What to Look for When Buying Used Tires?

What to Look for When Buying Used Tires?
 
 
 
 

Car tires are some of the most important components in any vehicle, small or big. The condition, type of tread, and thickness of the tires determine the stopping distance of your car, how the suspension responds to corners and bends, and the swiftness of your steering wheel. But here’s the thing. Car tires can be quite expensive, especially if you want good quality ones. That’s why most people opt for used tires. The problem is how to determine a good used tire. To help you out, we’ve prepared a post with tips on what to look for when buying used car tires.

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Age of the Tire

The first thing that you’ll notice is the age of the tire. But to truly determine the age of the tire, look for the tire identification number preceded by the letters “DOT” on the sidewall. If the numbers have been scrubbed off, that’s a red flag, and you should avoid those tires entirely. To the right of DOT, you’ll see a four-digit number. The first two numbers indicate the week the tire was manufactured – so the number ranges from 01 – 52 to denote the number of weeks in a year. The last two numbers indicate the year of manufacture. For example, the number 1420 means the tire was manufactured in the 14th week of 2020. Generally, it’s advisable to avoid tires that are six years old since the oil in the rubber will start to dry out over time, which could lead to the tire cracking or rotting. That's why you should pay close attention to small cracks appearing at flex points on the sidewall or in between the tread blocks, a clear indication of rot. Keep in mind that some people are also known to paint old tires to make them look newer.

Tread Depth

The penny test is the most common test for checking the tread depth of tires. Tread depth is the measurement, in inches, from the top of a tread to the bottom of its deepest valley. A new tire typically has a tire depth of 10/32 to 11/32 on an inch. A good used tire should have a depth of at least 5/32 or 6/32. To measure the tread depth, insert a penny, upside down, into one or more of the tire’s grooves. If the entire Lincoln’s head is visible, the tire is basically bald and unsafe.

Sidewall Condition

Look for even wear on used tires, making sure that there are no smooth or burgeoning surfaces. The sidewalls should have no cracks, cuts, or chips. If you notice wear rings in sidewalls, it means the tire was driven when flat. When the tire starts to lose air, the sidewalls begin to collapse. If the tire is driven in this condition for a long time, the sidewalls fold over and begin to rub against themselves. This process eventually scrubs the rubber liner off the inside of sidewalls, causing liner damage. So, if the tire is softer to the touch on some parts or you find small particles of rubber inside or the sidewall is worn out to the extent you can see the inner structure, walk away since the tire is unsafe.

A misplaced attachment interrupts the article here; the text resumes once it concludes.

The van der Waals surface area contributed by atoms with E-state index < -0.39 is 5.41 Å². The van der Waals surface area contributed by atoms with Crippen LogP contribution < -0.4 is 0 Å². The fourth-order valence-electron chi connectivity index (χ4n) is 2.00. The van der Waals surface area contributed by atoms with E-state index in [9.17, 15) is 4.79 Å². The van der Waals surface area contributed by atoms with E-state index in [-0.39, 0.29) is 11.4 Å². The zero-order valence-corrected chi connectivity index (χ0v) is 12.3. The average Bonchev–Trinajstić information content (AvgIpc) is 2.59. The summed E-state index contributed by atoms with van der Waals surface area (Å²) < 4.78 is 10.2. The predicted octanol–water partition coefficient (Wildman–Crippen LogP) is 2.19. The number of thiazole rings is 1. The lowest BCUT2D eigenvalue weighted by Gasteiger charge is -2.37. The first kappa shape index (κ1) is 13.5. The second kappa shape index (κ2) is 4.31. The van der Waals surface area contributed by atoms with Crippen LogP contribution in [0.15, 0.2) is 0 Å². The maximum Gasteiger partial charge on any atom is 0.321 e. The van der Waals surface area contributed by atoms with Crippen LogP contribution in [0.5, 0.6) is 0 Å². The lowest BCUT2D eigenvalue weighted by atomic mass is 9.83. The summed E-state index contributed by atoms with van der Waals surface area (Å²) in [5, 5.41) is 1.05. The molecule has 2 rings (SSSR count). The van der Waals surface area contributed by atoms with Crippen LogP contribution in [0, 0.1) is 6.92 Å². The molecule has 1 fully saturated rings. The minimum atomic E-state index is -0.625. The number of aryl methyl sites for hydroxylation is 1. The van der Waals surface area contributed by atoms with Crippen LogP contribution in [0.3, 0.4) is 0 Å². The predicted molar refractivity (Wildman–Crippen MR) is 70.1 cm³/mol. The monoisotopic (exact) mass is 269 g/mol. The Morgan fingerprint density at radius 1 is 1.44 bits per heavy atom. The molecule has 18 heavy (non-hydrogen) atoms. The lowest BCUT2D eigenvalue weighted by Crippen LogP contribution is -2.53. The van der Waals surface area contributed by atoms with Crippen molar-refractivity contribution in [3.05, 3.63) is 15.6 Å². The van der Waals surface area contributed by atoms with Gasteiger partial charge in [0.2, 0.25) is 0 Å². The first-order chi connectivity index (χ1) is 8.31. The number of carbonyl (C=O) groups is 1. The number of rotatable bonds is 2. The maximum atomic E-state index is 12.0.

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Check for Repairs

Tires get repaired for punctures every now and then. So, apart from looking for punctures, look at how the repairs were done. A proper repair involves a full patch on the inside of the tire. Some tires are repaired using a plug, which is a piece of rubber that is inserted into a tire to repair a hole. While plugs are not inherently unsafe, a tire patch is much safer. You’d also be wise to avoid tires with many repairs or large punctures, or repaired punctures within an inch of either sidewall.

Look for Irregularities

Be sure to closely examine the tread surface and sidewall for bumps, waviness, and other irregularities that may indicate the likelihood of an impact that caused the rubber to delaminate from the steel belts. Run your hands over the tread surface and sidewall to feel for any changes. Note that the irregularities might not be too obvious if the tire is not inflated.

Exposed Wires

If the tread surface shows any signs of exposed cords, no matter how thin the steel wire is, don’t buy the tire. Such tires are too dangerous to be used on the road since there’s a high risk of causing an accident.

How Much Do Used Tires Cost?

Generally, a used car tire costs anywhere between 30 percent to 50 percent of the original price. The price might also vary depending several factors, like the quality and the brand - some brands are known to fetch higher prices than others. When buying used tires, not only will you be saving money, but also helping to reduce the amount of waste that goes to the landfills.

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